So where does this leave the IOWSC after 10 years of change and of fluctuating levels of interest? Gone are the days when any one who was vaguely interested in surfing automatically became a member. At present there are a number of surfers on the Island who show no interest in the club whatsoever and many more who sometimes pay their yearly subs, and sometimes not, but who still attend the club functions and use club facilities. These absentees, however temporary, must be drawn (back) into the club to strengthen it in as many ways as possible – not least financially. Obviously the more members there are the more each member can get out of the Club, not only in enjoyment of more films etc. but in communication, competition and companionship.

The IOWSC has contributed to making the last 10 years the most entertaining and fulfilling years of my life, from the day I walked up the path at Clare Cottage and met a ginger haired bloke in faded jeans and a sloppy jumper (John Ainsworth as I later discovered).

Now, after 10 years I hope that the club has given and will give in the future as much enjoyment to the rest of you as it has to me.


Equipment and Jake Wilson surfboards

Equipment

As mentioned earlier, most of us didn’t have our own boards in the early days; this was because: a) the only place in the UK at that time where you could buy boards was Cornwall & b) we couldn’t afford one anyway.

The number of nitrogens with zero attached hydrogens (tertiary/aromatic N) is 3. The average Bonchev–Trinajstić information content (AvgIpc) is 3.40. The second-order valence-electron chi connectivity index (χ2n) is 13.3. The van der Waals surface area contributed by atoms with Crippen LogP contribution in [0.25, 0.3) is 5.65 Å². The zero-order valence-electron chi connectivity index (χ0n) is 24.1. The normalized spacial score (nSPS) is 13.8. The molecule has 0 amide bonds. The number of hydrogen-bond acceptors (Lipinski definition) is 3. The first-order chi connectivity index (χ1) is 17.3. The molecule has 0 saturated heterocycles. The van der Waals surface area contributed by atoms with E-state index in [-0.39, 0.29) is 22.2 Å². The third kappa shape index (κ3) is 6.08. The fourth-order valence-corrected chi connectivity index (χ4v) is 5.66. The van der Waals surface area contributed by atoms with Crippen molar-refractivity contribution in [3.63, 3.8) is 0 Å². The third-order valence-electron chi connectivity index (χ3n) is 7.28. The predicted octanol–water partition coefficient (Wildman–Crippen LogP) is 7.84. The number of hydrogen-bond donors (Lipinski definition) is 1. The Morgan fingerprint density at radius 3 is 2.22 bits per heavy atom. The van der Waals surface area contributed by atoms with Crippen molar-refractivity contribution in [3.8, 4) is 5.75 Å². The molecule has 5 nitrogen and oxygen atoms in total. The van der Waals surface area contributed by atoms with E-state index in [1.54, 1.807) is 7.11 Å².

The other main thing that you needed to go surfing on the Island was a wet suit. I remember borrowing a Long John from Rusty one day and was amazed at how warm I was compared to wearing just an old tee shirt! Again, suits were difficult to come by. The only things available locally were diving suits, which were not designed for the strenuous activity required for surfing. They were, by & large, just rubber with no nylon lining. Getting these things on (& off!) was a work of art involving ample sprinklings of talcum powder or applications of Fairy Liquid. I always preferred talcum powder as Fairy was always cold & clammy, but strangely, never bubbled up. Eventually, it became possible to buy nylon lined, neoprene sheet and many happy hours were spent with paper patterns, scissors & Evostik.

My first suit was a two piece diving suit which I bought from Bob Ward. That served me well for a few years, until there were more repairs in it than original material. I made a shortie for summer use, which I also wore in winter, over the trousers of the diving suit & under the jacket. That was very warm, but I could hardly move in it. Eventually I bought an O’Neil Long John and a Gul top. That combination wasn’t particularly warm, but it was flexible. At last suit design & materials improved enough for me to buy a custom made Second Skin winter steamer, which was brilliant.